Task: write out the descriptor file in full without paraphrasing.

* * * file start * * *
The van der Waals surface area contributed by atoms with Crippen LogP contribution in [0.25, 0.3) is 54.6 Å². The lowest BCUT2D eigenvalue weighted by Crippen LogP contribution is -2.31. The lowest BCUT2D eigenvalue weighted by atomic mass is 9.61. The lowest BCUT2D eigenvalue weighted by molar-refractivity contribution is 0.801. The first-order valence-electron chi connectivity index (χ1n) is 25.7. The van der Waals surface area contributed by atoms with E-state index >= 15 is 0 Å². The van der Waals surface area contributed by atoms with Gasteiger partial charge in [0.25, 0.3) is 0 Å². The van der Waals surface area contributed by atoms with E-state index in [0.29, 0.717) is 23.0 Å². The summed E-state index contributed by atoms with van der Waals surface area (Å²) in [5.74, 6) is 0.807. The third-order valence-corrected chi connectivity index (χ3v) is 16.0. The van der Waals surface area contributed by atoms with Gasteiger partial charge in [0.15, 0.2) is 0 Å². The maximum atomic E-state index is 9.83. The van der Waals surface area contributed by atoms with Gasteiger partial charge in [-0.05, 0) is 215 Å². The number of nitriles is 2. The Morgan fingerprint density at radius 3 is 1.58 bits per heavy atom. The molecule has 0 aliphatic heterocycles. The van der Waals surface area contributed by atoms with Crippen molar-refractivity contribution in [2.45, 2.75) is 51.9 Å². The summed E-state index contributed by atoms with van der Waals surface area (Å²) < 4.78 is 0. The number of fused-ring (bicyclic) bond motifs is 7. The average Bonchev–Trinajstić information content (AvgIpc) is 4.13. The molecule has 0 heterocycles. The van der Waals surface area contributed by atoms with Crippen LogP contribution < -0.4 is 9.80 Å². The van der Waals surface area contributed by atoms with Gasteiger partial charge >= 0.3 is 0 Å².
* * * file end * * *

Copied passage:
The van der Waals surface area contributed by atoms with Crippen LogP contribution in [0.25, 0.3) is 54.6 Å². The lowest BCUT2D eigenvalue weighted by Crippen LogP contribution is -2.31. The lowest BCUT2D eigenvalue weighted by atomic mass is 9.61. The lowest BCUT2D eigenvalue weighted by molar-refractivity contribution is 0.801. The first-order valence-electron chi connectivity index (χ1n) is 25.7. The van der Waals surface area contributed by atoms with E-state index >= 15 is 0 Å². The van der Waals surface area contributed by atoms with Gasteiger partial charge in [0.25, 0.3) is 0 Å². The van der Waals surface area contributed by atoms with E-state index in [0.29, 0.717) is 23.0 Å². The summed E-state index contributed by atoms with van der Waals surface area (Å²) in [5.74, 6) is 0.807. The third-order valence-corrected chi connectivity index (χ3v) is 16.0. The van der Waals surface area contributed by atoms with Gasteiger partial charge in [0.15, 0.2) is 0 Å². The maximum atomic E-state index is 9.83. The van der Waals surface area contributed by atoms with Gasteiger partial charge in [-0.05, 0) is 215 Å². The number of nitriles is 2. The Morgan fingerprint density at radius 3 is 1.58 bits per heavy atom. The molecule has 0 aliphatic heterocycles. The van der Waals surface area contributed by atoms with Crippen molar-refractivity contribution in [2.45, 2.75) is 51.9 Å². The summed E-state index contributed by atoms with van der Waals surface area (Å²) < 4.78 is 0. The number of fused-ring (bicyclic) bond motifs is 7. The average Bonchev–Trinajstić information content (AvgIpc) is 4.13. The molecule has 0 heterocycles. The van der Waals surface area contributed by atoms with Crippen LogP contribution < -0.4 is 9.80 Å². The van der Waals surface area contributed by atoms with Gasteiger partial charge >= 0.3 is 0 Å².